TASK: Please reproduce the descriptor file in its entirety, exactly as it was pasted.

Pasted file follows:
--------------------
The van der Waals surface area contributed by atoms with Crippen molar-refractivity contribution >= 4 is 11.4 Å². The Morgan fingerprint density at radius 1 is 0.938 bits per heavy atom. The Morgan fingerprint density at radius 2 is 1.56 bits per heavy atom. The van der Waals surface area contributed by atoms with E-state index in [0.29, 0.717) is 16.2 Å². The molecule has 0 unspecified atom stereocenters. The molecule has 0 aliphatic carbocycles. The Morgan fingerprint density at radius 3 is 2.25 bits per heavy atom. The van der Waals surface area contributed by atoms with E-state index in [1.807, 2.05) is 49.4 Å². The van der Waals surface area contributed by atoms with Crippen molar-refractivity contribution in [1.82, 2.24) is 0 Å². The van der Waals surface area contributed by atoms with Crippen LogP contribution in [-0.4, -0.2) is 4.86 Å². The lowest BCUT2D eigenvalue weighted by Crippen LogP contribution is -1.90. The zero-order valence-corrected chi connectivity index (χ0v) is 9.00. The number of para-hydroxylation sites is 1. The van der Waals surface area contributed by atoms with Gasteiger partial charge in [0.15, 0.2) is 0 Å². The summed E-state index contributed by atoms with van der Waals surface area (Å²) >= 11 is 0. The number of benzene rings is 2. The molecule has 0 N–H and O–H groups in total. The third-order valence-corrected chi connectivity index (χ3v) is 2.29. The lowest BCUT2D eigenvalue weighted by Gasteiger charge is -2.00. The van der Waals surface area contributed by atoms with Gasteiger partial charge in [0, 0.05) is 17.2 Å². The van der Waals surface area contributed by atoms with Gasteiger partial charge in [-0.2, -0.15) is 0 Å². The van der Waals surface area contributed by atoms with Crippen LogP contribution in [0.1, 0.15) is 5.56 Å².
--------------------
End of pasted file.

The van der Waals surface area contributed by atoms with Crippen molar-refractivity contribution >= 4 is 11.4 Å². The Morgan fingerprint density at radius 1 is 0.938 bits per heavy atom. The Morgan fingerprint density at radius 2 is 1.56 bits per heavy atom. The van der Waals surface area contributed by atoms with E-state index in [0.29, 0.717) is 16.2 Å². The molecule has 0 unspecified atom stereocenters. The molecule has 0 aliphatic carbocycles. The Morgan fingerprint density at radius 3 is 2.25 bits per heavy atom. The van der Waals surface area contributed by atoms with E-state index in [1.807, 2.05) is 49.4 Å². The van der Waals surface area contributed by atoms with Crippen molar-refractivity contribution in [1.82, 2.24) is 0 Å². The van der Waals surface area contributed by atoms with Crippen LogP contribution in [-0.4, -0.2) is 4.86 Å². The lowest BCUT2D eigenvalue weighted by Crippen LogP contribution is -1.90. The zero-order valence-corrected chi connectivity index (χ0v) is 9.00. The number of para-hydroxylation sites is 1. The van der Waals surface area contributed by atoms with Gasteiger partial charge in [0.15, 0.2) is 0 Å². The summed E-state index contributed by atoms with van der Waals surface area (Å²) >= 11 is 0. The number of benzene rings is 2. The molecule has 0 N–H and O–H groups in total. The third-order valence-corrected chi connectivity index (χ3v) is 2.29. The lowest BCUT2D eigenvalue weighted by Gasteiger charge is -2.00. The van der Waals surface area contributed by atoms with Gasteiger partial charge in [0, 0.05) is 17.2 Å². The van der Waals surface area contributed by atoms with Gasteiger partial charge in [-0.2, -0.15) is 0 Å². The van der Waals surface area contributed by atoms with Crippen LogP contribution in [0.1, 0.15) is 5.56 Å².